Rebuilding After a Disaster: Microfinance to the Rescue in Papua New Guinea

Article | 16 November 2010

People on Papua New Guinea's remote Manam Island and Madang Province are rebuilding after a disastrous volcanic eruption thanks to better banking solutions.

Manam Island, Papua New Guinea - Following devastating volcanic eruptions in October 2004 on remote Manam Island, and the subsequent complete evacuation to the mainland of the island's 10,000 inhabitants, many of the islanders including the Baliau people have returned home and are trying to rebuild their lives.

Remnants of the eruptions are clearly visible in the threatening brown and infertile lava plains that mar the island. What cash-generating crop could possibly be grown here? What product produced? Peter Muriki thinks he's got the answer. "Devastated as it is, Manam can still sell copra, some cocoa and fish as a means of survival," said Muriki.

A Manam Islander himself, Muriki is also the executive director of the Bogia Cooperative Society (BCS) which has been canvassing for community saving schemes in isolated and rural places like Manam. BCS calls these saving groups community development centers (CDCs).

In houses made of woven coconut leaves, with support from BCS, men and women from Baliau village formed themselves into cash saving groups. In July 2010, there were five groups altogether, each comprising 70 to 100 members.

"At the end of each week, or 2 weeks, or 1 month, members will come together in their respective groups to deposit their savings with the group's teller," explained Michael Rupunae, a member of the savings scheme on Manam Island. "It will then be the teller's job to deposit the savings with the bank at Madang on the mainland."

Rupunae makes it sound simple, but banking at Madang town requires an hour of open boat travel from Manam Island to Bogia on what is usually a rough sea channel. Then the teller will take a 3-hour mini-bus ride to Madang, 200 kilometers of road that used to be paved but is now dotted with pot holes.

According to Rupunae, it is worth it. "No more should we rely on others," he said. "This is one way we can help ourselves."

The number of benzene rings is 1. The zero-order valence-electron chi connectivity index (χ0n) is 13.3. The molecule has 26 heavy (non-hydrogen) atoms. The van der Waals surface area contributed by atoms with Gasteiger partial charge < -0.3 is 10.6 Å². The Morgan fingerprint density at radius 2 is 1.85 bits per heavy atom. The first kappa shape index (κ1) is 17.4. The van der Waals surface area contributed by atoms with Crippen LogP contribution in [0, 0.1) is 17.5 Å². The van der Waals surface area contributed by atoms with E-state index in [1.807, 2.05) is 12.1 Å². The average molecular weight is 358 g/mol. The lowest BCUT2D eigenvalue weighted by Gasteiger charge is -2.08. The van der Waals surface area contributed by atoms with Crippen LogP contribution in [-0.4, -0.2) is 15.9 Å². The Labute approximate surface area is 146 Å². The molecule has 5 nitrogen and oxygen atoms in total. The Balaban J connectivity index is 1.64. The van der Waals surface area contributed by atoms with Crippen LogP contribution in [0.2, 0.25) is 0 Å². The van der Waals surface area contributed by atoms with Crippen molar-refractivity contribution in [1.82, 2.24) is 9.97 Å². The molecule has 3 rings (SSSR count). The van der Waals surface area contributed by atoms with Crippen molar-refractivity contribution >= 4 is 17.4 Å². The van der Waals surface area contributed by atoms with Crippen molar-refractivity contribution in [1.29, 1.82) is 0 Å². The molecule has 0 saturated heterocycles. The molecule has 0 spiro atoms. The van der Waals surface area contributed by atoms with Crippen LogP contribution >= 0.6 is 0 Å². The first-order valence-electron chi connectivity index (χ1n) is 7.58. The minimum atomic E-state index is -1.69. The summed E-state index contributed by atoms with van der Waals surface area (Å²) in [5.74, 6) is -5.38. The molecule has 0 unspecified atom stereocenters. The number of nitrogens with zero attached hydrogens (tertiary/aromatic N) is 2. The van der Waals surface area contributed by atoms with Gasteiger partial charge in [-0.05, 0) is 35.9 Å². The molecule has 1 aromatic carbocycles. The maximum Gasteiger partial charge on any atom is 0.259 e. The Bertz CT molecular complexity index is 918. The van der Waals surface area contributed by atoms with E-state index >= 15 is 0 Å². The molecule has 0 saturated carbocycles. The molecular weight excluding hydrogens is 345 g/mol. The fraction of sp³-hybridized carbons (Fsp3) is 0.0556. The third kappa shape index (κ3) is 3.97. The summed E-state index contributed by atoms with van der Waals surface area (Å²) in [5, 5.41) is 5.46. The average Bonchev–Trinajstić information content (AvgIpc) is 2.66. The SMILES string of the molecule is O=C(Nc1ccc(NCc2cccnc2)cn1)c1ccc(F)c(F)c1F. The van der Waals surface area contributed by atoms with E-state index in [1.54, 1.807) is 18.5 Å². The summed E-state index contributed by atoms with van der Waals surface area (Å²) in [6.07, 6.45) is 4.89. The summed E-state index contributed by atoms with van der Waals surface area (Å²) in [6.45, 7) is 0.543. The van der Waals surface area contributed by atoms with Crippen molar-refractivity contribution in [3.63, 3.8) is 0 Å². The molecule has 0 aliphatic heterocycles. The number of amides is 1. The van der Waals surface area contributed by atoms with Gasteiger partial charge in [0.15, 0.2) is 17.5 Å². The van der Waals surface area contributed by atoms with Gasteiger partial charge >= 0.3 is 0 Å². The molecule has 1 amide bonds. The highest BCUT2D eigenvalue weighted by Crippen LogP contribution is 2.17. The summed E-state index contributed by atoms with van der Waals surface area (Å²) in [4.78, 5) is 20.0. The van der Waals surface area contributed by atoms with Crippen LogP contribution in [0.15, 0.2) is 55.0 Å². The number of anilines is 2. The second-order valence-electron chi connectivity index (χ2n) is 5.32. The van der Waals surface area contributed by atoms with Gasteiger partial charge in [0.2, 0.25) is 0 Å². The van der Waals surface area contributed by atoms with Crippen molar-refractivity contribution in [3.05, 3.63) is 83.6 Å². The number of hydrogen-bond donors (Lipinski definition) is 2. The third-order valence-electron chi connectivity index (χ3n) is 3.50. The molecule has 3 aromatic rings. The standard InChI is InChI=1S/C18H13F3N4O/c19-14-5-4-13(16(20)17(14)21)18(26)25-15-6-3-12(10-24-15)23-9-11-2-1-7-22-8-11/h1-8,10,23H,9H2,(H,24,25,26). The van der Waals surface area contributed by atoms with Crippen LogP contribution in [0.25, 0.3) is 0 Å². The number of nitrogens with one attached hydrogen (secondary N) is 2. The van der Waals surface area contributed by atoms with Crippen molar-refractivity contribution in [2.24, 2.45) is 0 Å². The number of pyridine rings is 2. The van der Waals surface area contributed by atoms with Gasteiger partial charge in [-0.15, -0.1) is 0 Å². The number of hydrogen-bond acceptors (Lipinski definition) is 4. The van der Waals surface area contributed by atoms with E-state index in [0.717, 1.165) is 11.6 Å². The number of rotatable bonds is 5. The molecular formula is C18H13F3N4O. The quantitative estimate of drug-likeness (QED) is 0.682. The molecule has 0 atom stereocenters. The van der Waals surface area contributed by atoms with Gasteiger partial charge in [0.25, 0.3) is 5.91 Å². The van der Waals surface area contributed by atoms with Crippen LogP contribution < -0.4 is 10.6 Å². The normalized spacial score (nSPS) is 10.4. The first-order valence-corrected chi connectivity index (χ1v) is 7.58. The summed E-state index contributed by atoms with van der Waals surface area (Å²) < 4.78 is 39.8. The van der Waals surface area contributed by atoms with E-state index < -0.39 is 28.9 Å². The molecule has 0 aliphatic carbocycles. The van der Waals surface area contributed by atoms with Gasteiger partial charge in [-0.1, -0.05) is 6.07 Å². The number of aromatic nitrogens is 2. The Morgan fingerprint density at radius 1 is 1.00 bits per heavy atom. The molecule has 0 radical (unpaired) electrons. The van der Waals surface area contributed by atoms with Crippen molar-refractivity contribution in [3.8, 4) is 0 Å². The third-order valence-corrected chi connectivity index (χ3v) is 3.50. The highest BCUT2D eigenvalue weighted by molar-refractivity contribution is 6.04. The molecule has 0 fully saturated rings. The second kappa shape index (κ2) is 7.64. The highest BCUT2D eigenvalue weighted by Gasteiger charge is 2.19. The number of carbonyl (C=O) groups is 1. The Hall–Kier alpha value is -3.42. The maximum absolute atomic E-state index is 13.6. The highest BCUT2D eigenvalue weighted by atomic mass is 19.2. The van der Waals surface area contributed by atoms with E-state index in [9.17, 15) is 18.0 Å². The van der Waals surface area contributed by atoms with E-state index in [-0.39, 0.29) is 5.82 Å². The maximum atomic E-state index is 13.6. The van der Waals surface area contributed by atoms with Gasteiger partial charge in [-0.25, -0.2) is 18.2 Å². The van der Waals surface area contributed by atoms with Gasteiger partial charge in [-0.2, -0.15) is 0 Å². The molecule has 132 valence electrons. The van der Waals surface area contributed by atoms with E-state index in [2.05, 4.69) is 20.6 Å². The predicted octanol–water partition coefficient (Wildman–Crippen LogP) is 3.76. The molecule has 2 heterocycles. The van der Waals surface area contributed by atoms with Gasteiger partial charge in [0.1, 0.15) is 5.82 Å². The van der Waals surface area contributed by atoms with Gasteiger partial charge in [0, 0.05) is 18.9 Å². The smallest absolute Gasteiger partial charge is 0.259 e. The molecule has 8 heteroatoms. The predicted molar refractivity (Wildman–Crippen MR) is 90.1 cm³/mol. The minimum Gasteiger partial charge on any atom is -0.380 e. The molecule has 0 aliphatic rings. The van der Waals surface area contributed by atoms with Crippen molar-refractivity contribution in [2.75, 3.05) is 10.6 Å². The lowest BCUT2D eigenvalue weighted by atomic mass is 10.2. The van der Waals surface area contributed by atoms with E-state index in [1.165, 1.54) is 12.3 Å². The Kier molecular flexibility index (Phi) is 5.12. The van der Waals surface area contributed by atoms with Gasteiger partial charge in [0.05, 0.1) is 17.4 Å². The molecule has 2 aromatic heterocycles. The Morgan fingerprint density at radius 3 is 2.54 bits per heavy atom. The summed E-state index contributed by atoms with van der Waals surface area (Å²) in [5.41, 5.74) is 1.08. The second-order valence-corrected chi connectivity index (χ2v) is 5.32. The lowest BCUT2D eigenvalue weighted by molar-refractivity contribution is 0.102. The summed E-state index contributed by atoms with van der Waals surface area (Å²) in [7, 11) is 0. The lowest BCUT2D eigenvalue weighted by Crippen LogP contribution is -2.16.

Enterprise and Employment

Twelve months since BCS received financial assistance from the ADB and AusAID-supported Microfinance and Employment Project, it has been able to establish 52 CDCs with over 5,000 members across the province of Madang. BCS trainers traveled to rural communities to provide advice on saving, budgeting, debt management and microfinance services. Over 2,000 people underwent financial literacy training - organized by Muriki and funded and supported by the project - to help them make more informed banking choices.

Soon after their financial literacy training, Manam Islanders went into saving mode. All five CDCs from Baliau saved between Kina (K) 10,000 to K20,000 (about US$3700-US$7400) by July 2010.

Rupunae and his members admit that finding money to save was a struggle. "It is hard to save here on the island, but after what we have gone through over the past 5 or 6 years, we know that this savings scheme could offer us some economic independence," said Rupunae.

The development of good financial services is a key component of the Government of Papua New Guinea's medium-term strategic framework.The strategy emphasizes the importance of financial services for economic and social development in the country, and recognizes the need to improve access to financial services particularly in rural areas.

"Better access to financial services will assist the poor to create microenterprises and generate broad-based income," says Eugenue Zhukov, regional director of ADB's office in Australia. "This will lead to new employment opportunities, a key development objective of PNG."

Creative Credit

However, saving is only part of the solution. "Very limited access to credit continues to be a serious impediment to private sector development and sustainable growth in PNG," says Eugenue Zhukov.

BCS is planning to make the transition from savings to lending, according to Muriki. "We would really like to get into microloans. Some people are giving up savings because they are not seeing the other side of microfinance." The next step will be finding a lending partner, or, failing that, going into lending on its own.

Muriki is already working out some ideas on how this could be done. "These are some ideas we are working on, activities in which a bank, or anyone else, can start something and then let people run it," he said.

Savers on Manam agree that lending would help boost their economic revival. "Cash flow is our biggest challenge," says Andrew Roana, chairman of one of five CDCs in Baliau village on Manam Island. "Sometimes our copra buyer runs out of cash, and with the high cost of the dinghy (open boat), there's no way we could afford to ship our produce to the mainland."

Roana's CDC wants to go into small business enterprises once their savings could sustain microloans. Topping their list of potential activities are to start small poultry farms and piggeries and buy a dinghy of their own.

Once they are able to take out loans, other CDCs on the island are considering income generating ideas like running a small guesthouse, acquiring fishing gear, or starting a second-hand clothing outlet on the island.

Once the Bogia Cooperative Society moves from savings to lending, the opportunity private enterprise offers to economically-deprived areas like Manam Island could be substantial. Managed well, it could even lead to a small economic revolution in the development of small but viable cottage industries in Madang's rural and remote communities.